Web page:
But be warned! Using Topaz Clarity is really addictive. After using it on a few of my images I found older ones to look flat and not crisp enough and had to rerun many of them through this filter.

– impressive results with just a few clicks
– very easy & intuitive user interface
– a lot of built-in presets
– bunch of other sliders making it possible to make small tonal adjustments
– possibility of masking

– could be faster… especially on startup
– a few less serious bugs

22 January 2013

Free Topaz Adjust presets

Posted in: architecture, download, hdr, presets, topaz, warsaw|

Free Topaz Adjust presets
Click on the photo to view it in large size on black background.

Presets are a very important part of my workflow. In each program I use I have a rich collection of my own settings. No matter it’s Photomatix Pro, Lightroom or Photoshop. Using presets has a few advantages for me: I can work much faster (I usually just make small adjustments to them) and also my photos have more consistent look.

So after sharing presets for Photomatix and Lightroom 4 a number of times it’s now time to share some presets for Topaz Adjust. I decided on sharing presets I use to fine-tune my HDR and astro photos. You can download them here:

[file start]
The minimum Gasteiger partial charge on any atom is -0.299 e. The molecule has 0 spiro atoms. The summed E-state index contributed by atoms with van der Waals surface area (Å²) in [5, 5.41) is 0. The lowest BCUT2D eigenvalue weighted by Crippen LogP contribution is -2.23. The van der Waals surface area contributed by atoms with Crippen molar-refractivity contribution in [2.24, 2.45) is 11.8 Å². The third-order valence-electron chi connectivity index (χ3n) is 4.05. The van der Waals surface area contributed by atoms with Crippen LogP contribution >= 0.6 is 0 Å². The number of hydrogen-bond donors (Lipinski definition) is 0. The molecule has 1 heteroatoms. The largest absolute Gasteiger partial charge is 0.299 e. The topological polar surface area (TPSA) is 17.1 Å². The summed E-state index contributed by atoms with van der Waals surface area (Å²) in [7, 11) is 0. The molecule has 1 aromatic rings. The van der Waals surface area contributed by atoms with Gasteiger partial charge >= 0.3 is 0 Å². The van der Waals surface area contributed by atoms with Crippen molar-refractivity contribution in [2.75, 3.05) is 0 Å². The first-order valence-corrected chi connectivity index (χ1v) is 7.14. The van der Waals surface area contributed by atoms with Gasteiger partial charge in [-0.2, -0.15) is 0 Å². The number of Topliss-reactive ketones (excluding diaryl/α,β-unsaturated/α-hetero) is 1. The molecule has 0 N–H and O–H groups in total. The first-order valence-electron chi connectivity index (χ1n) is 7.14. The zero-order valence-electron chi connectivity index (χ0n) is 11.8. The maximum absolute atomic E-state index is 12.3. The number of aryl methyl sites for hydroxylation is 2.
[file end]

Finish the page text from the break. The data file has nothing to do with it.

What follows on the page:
As always they are free of charge. You will find following presets in the bundle (actually there are a few more but these ones are my favourite ones):

Preset name Description Example
Astrophoto I used this preset for a number of my astrophotos including this one and this one. This preset protects highlights, does some strong adaptive exposure and enhances details what makes it great for night photography.
City at night Great for blue hour cityscapes like this one. Protects highlights, increases saturation and also enhances blue hue of the image.
Colourful landscape Slightly increases colour saturation what makes it great whenever you want to pop colour in your landscape photos.
Colourful sunrise Preset very similar to colourful landscape but warmer. It also preserves more details in shadows. Both these properties make it great for sunrise photos like this one.
Night in the old town & night in the old town 2 2 presets that are perfect for shots in low light taken in the old towns like this one for instance.

And here is instruction how to import them to your Topaz Adjust:

  1. Download presets from the link above.
  2. Unzip archive on disk.
  3. Open Photoshop and open Topaz Labs -> Topaz Adjust
  4. Make sure presets list is shown. If not click on the arrow on the left of Topaz Adjust Window.
  5. Click Import button at the bottom of the screen and navigate to the folder where you extracted ZIP archive. Select file to import and click Open button.